Drooling on the Pillow

Wednesday, October 20, 2004

Its Been Berry Berry Good to Me 

I can't tell you how important baseball was to me as a boy. We played every day. Baseball constituted somewhere over 50% of our conversation. I identified with my team, the Pirates, to the point that when they lost I was inconsolable. Literally. Nothing could make me happy on those days. And when they won there was nothing that could bring me down. I was happy in October 1960. I don't think anything since -- the joys of mature relationships, standing ovations, pharmaceuticals -- made me happier. I had boxloads of baseball cards and studied them religiously. I even was given a collection of cards from the '20s and '30s. Mostly Pirates -- Honus Wagner, Arky Vaughn, Pie Traynor. I remember them all, but not with the specificity to know whether I would be rich or own the world had my mother not thrown them out when I went to college.

When Clemente died, I got calls from all over the country from people I hadn't seen in years who knew how I felt about him.

I think the last moment baseball was anywhere near that important to me was the ninth inning of the seventh game of the 1992 NL playoffs. Doug Drabek. Sid Bream. Francisco Cabrera. I felt sledgehammered. It was three days before I came out of my stupor.

Then came the strikes, the money, hyper-expansion, and more strikes. I was long gone from Pittsburgh by then and had made an arrangement with the Yankees to be my supplementary team for rooting purposes, except should they play the Pirates. I haven't had to invoke my in situ clause in the years since and it's beginning to look unlikely in the extreme that I ever will. And, by the way, when I bestowed my favors on the Bombers they were very, very bad.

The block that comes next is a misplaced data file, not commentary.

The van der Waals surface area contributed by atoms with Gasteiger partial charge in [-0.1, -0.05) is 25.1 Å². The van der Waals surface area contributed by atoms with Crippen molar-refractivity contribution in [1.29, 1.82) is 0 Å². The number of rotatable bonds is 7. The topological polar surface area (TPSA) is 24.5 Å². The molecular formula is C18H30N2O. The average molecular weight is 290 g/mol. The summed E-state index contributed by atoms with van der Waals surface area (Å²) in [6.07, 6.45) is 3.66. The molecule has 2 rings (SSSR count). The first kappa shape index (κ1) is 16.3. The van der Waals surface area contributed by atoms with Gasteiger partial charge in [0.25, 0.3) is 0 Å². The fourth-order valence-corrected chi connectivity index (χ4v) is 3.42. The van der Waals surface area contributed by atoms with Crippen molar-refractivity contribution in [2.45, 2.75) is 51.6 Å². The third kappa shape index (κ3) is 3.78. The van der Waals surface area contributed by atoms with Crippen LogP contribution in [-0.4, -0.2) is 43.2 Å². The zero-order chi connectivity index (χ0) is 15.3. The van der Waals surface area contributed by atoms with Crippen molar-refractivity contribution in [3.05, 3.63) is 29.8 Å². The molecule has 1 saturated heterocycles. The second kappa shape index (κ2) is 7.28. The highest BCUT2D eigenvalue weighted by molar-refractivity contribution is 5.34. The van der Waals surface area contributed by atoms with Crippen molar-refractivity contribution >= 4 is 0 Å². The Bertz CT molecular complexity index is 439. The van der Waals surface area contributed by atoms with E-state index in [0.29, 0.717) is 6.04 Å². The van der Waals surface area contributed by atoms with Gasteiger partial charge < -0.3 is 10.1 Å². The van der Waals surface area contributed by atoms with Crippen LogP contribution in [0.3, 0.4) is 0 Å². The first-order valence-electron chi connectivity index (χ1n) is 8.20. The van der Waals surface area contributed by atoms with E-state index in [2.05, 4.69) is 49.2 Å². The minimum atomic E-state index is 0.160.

I'm not saying it's a bad thing that I don't have the same relationship to baseball that I did when I was ten years old, but I am saying its not entirely a good thing. Because it's not just a matter of my more or less maturing. Baseball has changed more than I have.

Well, I'm sounding like a guy on a barstool who's girlfriend dumped him. Before this gets any more pathetic let me congratulate the Sox on a gallant run and extend my condolences to the Red Sox Nation, whose hearts will be broken again tonight.

It's possible the impossible will happen. If it does, I'll live. But it won't. After all, they're the Red Sox
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